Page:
, Volume 521, Issue 1-3, pp 49-59

Fish distribution in a mountain area in south-eastern Norway: human introductions overrule natural immigration

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Abstract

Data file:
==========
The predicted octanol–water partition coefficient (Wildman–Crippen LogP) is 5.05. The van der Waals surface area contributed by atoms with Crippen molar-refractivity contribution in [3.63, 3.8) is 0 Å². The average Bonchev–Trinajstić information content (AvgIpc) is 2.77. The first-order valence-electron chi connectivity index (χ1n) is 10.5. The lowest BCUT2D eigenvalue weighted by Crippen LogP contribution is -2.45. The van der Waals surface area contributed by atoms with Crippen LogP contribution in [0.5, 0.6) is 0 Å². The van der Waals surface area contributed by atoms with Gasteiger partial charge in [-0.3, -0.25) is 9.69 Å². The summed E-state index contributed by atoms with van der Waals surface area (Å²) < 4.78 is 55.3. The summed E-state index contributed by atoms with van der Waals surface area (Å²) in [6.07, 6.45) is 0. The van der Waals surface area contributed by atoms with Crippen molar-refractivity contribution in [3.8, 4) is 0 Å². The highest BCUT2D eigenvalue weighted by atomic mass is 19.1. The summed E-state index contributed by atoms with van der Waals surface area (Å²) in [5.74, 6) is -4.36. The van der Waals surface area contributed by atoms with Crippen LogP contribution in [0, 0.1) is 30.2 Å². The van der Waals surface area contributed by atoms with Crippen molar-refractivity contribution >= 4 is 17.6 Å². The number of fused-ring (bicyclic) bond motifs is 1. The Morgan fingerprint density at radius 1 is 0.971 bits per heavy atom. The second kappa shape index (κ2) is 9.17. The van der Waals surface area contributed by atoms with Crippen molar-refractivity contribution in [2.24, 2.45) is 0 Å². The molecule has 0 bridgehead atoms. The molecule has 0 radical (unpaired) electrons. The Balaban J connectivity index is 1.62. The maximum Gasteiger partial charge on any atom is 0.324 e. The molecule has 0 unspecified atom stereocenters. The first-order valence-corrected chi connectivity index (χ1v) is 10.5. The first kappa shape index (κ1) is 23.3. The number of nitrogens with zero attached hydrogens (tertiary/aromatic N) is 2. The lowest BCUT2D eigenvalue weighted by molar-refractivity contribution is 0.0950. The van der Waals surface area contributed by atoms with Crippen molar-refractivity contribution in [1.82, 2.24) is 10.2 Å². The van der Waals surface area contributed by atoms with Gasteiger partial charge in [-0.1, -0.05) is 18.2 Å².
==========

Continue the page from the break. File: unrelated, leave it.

The aim of this study is to examine the impact of man’s interventions on the present day distribution of fish in a mountain area in southern Norway, the Atna river system. River Atna originates in the Rondane mountains at altitudes of nearly 1600 m a.s.l., and joins River Glomma at 300 m a.s.l. There are 98 lakes in the watercourse (701–1565 m a.s.l.). Lake Atnsjøen is the largest lake (5.0 km2). Data on the occurrence, origin and status of fish in lakes were obtained by means of interviews, questionnaires and written sources. Occurrence in rivers and streams was surveyed by electrofishing. While the lower reaches of River Glomma contain most of the freshwater fish species found in Norway, the Atna watercourse has a poor fish fauna. Physical conditions, e.g. steep river gradients and several impassable waterfalls have prevented fish from reaching most lakes and river stretches after the deglaciation some 6000 years ago. Five species of fish are regarded as native to the area; brown trout (Salmo trutta), Arctic charr (Salvelinus alpinus), grayling (Thymallus thymallus), Siberian sculpin (Cottus poecilopus) and European minnow (Phoxinus phoxinus). Although only native species are found in the area, the present distribution of these species within the watercourse is to a very large extent a result of human interventions during the past 100–130 years. Brown trout were originally found in the main branch of the river, including Lake Atnsjøen and a few small lakes (n<5) further upstream, but it is now found in 65 lakes. Arctic charr were native only to Lake Atnsjøen, but now inhabit 20 lakes. Grayling remains restricted to River Atna below the waterfall at the outlet of Lake Atnsjøen. The natural distribution of Siberian sculpin is restricted to the main river below Liafossen waterfall (14 km above Lake Atnsjøen). During the 1890s, this species was accidentally introduced to Lake Setningsjøen, and subsequently spread to another three lakes further upstream. The European minnow was native only to the River Atna below Lake Atnsjøen, but was accidentally introduced to seven lakes in the course of this century. There are 24 fishless lakes in the watershed, mainly mountain lakes between 1033 and 1587 m a.s.l.